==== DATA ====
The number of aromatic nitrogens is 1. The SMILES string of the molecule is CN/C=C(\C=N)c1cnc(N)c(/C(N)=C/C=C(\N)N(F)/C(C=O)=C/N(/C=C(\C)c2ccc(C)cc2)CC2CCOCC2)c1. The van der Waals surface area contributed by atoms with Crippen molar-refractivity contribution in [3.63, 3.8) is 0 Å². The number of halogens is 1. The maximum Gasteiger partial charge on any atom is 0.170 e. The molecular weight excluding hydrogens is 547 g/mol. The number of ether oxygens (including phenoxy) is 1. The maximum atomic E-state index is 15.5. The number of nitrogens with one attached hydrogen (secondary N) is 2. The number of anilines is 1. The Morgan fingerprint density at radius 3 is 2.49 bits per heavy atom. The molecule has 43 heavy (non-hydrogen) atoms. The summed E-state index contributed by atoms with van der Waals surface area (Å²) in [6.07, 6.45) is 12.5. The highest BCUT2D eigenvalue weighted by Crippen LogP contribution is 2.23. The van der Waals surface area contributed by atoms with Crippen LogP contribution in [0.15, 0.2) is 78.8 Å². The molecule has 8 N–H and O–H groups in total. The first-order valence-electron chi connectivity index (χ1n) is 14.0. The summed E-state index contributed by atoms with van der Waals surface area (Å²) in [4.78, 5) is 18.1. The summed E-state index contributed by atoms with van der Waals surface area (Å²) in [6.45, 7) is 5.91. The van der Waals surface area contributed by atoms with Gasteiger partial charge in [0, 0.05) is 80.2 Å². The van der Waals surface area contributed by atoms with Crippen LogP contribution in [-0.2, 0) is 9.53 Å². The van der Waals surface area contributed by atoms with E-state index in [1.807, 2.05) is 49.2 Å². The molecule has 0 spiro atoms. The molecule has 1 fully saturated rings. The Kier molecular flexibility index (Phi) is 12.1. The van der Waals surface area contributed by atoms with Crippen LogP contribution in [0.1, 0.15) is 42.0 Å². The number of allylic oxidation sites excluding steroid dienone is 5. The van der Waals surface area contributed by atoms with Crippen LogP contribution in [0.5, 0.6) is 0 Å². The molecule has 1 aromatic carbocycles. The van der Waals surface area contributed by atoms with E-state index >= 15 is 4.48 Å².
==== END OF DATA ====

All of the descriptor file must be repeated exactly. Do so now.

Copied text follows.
The number of aromatic nitrogens is 1. The SMILES string of the molecule is CN/C=C(\C=N)c1cnc(N)c(/C(N)=C/C=C(\N)N(F)/C(C=O)=C/N(/C=C(\C)c2ccc(C)cc2)CC2CCOCC2)c1. The van der Waals surface area contributed by atoms with Crippen molar-refractivity contribution in [3.63, 3.8) is 0 Å². The number of halogens is 1. The maximum Gasteiger partial charge on any atom is 0.170 e. The molecular weight excluding hydrogens is 547 g/mol. The number of ether oxygens (including phenoxy) is 1. The maximum atomic E-state index is 15.5. The number of nitrogens with one attached hydrogen (secondary N) is 2. The number of anilines is 1. The Morgan fingerprint density at radius 3 is 2.49 bits per heavy atom. The molecule has 43 heavy (non-hydrogen) atoms. The summed E-state index contributed by atoms with van der Waals surface area (Å²) in [6.07, 6.45) is 12.5. The highest BCUT2D eigenvalue weighted by Crippen LogP contribution is 2.23. The van der Waals surface area contributed by atoms with Crippen LogP contribution in [0.15, 0.2) is 78.8 Å². The molecule has 8 N–H and O–H groups in total. The first-order valence-electron chi connectivity index (χ1n) is 14.0. The summed E-state index contributed by atoms with van der Waals surface area (Å²) in [4.78, 5) is 18.1. The summed E-state index contributed by atoms with van der Waals surface area (Å²) in [6.45, 7) is 5.91. The van der Waals surface area contributed by atoms with Gasteiger partial charge in [0, 0.05) is 80.2 Å². The van der Waals surface area contributed by atoms with Crippen LogP contribution in [-0.2, 0) is 9.53 Å². The van der Waals surface area contributed by atoms with E-state index in [1.807, 2.05) is 49.2 Å². The molecule has 0 spiro atoms. The molecule has 1 fully saturated rings. The Kier molecular flexibility index (Phi) is 12.1. The van der Waals surface area contributed by atoms with Crippen LogP contribution in [0.1, 0.15) is 42.0 Å². The number of allylic oxidation sites excluding steroid dienone is 5. The van der Waals surface area contributed by atoms with Crippen LogP contribution in [0.5, 0.6) is 0 Å². The molecule has 1 aromatic carbocycles. The van der Waals surface area contributed by atoms with E-state index >= 15 is 4.48 Å².